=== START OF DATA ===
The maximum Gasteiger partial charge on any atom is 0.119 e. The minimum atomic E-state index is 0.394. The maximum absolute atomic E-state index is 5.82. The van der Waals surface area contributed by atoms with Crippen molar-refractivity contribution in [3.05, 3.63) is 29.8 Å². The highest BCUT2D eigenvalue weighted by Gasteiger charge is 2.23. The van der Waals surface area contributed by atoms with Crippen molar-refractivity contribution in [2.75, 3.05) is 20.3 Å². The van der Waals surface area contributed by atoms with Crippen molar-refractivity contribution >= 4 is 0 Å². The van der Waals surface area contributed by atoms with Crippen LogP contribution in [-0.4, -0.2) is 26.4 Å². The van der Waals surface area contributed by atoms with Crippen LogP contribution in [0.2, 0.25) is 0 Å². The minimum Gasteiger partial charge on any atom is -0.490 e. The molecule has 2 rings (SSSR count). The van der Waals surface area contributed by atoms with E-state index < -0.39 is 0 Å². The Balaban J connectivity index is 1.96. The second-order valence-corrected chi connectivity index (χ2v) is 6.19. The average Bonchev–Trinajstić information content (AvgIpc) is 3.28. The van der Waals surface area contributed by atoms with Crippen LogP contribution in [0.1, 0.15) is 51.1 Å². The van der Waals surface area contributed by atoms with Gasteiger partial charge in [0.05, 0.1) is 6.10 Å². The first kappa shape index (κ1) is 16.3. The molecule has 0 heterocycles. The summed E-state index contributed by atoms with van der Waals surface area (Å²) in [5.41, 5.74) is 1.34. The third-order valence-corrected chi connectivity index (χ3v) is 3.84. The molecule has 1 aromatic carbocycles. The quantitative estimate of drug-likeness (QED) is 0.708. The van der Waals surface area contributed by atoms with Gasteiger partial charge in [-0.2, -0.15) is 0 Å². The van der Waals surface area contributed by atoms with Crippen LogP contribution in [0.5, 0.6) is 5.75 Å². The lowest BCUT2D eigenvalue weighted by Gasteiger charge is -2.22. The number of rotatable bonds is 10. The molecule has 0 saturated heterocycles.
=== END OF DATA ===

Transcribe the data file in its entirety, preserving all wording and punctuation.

The maximum Gasteiger partial charge on any atom is 0.119 e. The minimum atomic E-state index is 0.394. The maximum absolute atomic E-state index is 5.82. The van der Waals surface area contributed by atoms with Crippen molar-refractivity contribution in [3.05, 3.63) is 29.8 Å². The highest BCUT2D eigenvalue weighted by Gasteiger charge is 2.23. The van der Waals surface area contributed by atoms with Crippen molar-refractivity contribution in [2.75, 3.05) is 20.3 Å². The van der Waals surface area contributed by atoms with Crippen molar-refractivity contribution >= 4 is 0 Å². The van der Waals surface area contributed by atoms with Crippen LogP contribution in [-0.4, -0.2) is 26.4 Å². The van der Waals surface area contributed by atoms with Crippen LogP contribution in [0.2, 0.25) is 0 Å². The minimum Gasteiger partial charge on any atom is -0.490 e. The molecule has 2 rings (SSSR count). The van der Waals surface area contributed by atoms with E-state index < -0.39 is 0 Å². The Balaban J connectivity index is 1.96. The second-order valence-corrected chi connectivity index (χ2v) is 6.19. The average Bonchev–Trinajstić information content (AvgIpc) is 3.28. The van der Waals surface area contributed by atoms with Crippen LogP contribution in [0.1, 0.15) is 51.1 Å². The van der Waals surface area contributed by atoms with Gasteiger partial charge in [0.05, 0.1) is 6.10 Å². The first kappa shape index (κ1) is 16.3. The molecule has 0 heterocycles. The summed E-state index contributed by atoms with van der Waals surface area (Å²) in [5.41, 5.74) is 1.34. The third-order valence-corrected chi connectivity index (χ3v) is 3.84. The molecule has 1 aromatic carbocycles. The quantitative estimate of drug-likeness (QED) is 0.708. The van der Waals surface area contributed by atoms with Gasteiger partial charge in [-0.2, -0.15) is 0 Å². The van der Waals surface area contributed by atoms with Crippen LogP contribution in [0.5, 0.6) is 5.75 Å². The lowest BCUT2D eigenvalue weighted by Gasteiger charge is -2.22. The number of rotatable bonds is 10. The molecule has 0 saturated heterocycles.